DescriptionThe characteristics specific to objects in private contemporary art collections are inherently linked to a collection’s biography. The meaning and effect of the objects in it can change and are constituted not only by the object’s physical state, but also by the social, cultural and historical context (Kopytoff 1986, van de Vall et al. 2011). Aspects such as how artworks were acquired, what constitutes the collectors’ attachment to them, the relationships private collectors are able to build up with artists, and the object’s history within the collection, may all play a role. Artworks can attain something akin to site-specificity, and the intimacy allows for a different experience of the works than would be possible in a museum context (Stourton 2007, p. 19).
By following the development of the Eyck collection, which was recently bought by the Bonnefantenmuseum, Maastricht, I want to make clear that different biographies can be written about one and the same collection, depending on whose perspective prevails. Acknowledging this allows to follow the trajectory (Latour and Lowe 2008) of the collection. This is important, as it elucidates how the boundary between public and private is constantly shifting and contested. It provides an understanding of the co-existence of various expectations and possible futures of object and collection, without valuing one over the other.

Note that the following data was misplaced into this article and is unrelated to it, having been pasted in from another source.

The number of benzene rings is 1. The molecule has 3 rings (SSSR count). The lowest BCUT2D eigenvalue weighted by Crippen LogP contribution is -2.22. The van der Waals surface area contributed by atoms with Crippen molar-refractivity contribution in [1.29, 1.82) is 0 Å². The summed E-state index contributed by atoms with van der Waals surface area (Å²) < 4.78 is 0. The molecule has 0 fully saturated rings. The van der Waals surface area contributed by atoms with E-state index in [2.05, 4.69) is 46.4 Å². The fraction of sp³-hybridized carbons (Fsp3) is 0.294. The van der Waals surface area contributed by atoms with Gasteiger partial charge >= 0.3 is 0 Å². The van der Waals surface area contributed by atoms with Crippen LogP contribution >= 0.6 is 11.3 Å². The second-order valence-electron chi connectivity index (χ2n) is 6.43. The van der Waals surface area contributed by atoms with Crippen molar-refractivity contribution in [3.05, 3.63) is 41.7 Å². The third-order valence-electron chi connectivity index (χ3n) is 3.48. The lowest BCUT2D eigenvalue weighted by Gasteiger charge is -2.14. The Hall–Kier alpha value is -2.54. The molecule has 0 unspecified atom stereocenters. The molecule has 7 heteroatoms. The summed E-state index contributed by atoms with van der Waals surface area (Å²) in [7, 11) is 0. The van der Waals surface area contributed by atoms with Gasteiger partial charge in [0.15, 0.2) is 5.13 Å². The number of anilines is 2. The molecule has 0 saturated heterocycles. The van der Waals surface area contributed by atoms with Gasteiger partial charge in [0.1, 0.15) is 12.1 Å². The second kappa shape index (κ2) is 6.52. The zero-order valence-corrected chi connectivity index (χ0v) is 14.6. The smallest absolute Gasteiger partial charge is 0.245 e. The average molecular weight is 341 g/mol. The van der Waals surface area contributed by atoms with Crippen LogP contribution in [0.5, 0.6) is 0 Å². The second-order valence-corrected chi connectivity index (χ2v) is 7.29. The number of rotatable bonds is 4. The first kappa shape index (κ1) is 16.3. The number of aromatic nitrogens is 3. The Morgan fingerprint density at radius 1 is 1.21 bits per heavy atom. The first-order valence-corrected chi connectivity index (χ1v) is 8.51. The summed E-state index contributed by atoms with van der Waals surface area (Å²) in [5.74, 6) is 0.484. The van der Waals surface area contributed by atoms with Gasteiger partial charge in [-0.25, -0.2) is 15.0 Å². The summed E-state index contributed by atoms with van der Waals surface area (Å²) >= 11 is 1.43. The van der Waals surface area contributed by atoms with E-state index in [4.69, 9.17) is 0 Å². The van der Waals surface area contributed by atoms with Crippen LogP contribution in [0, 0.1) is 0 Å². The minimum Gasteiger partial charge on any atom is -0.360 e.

Kopytoff, I. (1986). The cultural biography of things: commoditization as process. In Appadurai, A. (Ed) The social life of things: Commodities in cultural perspectives. New York: Cambridge University Press, p. 64.
Stourton, J. (2007). Great Collectors of Our Time: Art Collecting since 1945. China: Scala Publishers Ltd.
Vall van de, R., Hölling, H., Scholte, T., Stigter, S. (2011). Reflections on a Biographical Approach to Contemporary Art. Proceedings of ICOM-CC 16th Triennial Conference. WG Theory and History in Conservation, Lisbon 2011. 1-7.
Latour, B., Lowe, A. (2008). The migration of the aura, or how to explore the original through its facsimiles. In Bartscherer, T., Coover, R. (Eds.). Switching Codes: Thinking Through Digital Technology in the Humanities and the Arts, Chicago: University of Chicago Press. 275–297.
|Period||25 Jun 2018|
|Event title||NACCA summer symposium|
|Location||Köln, Germany, North Rhine-Westphalia|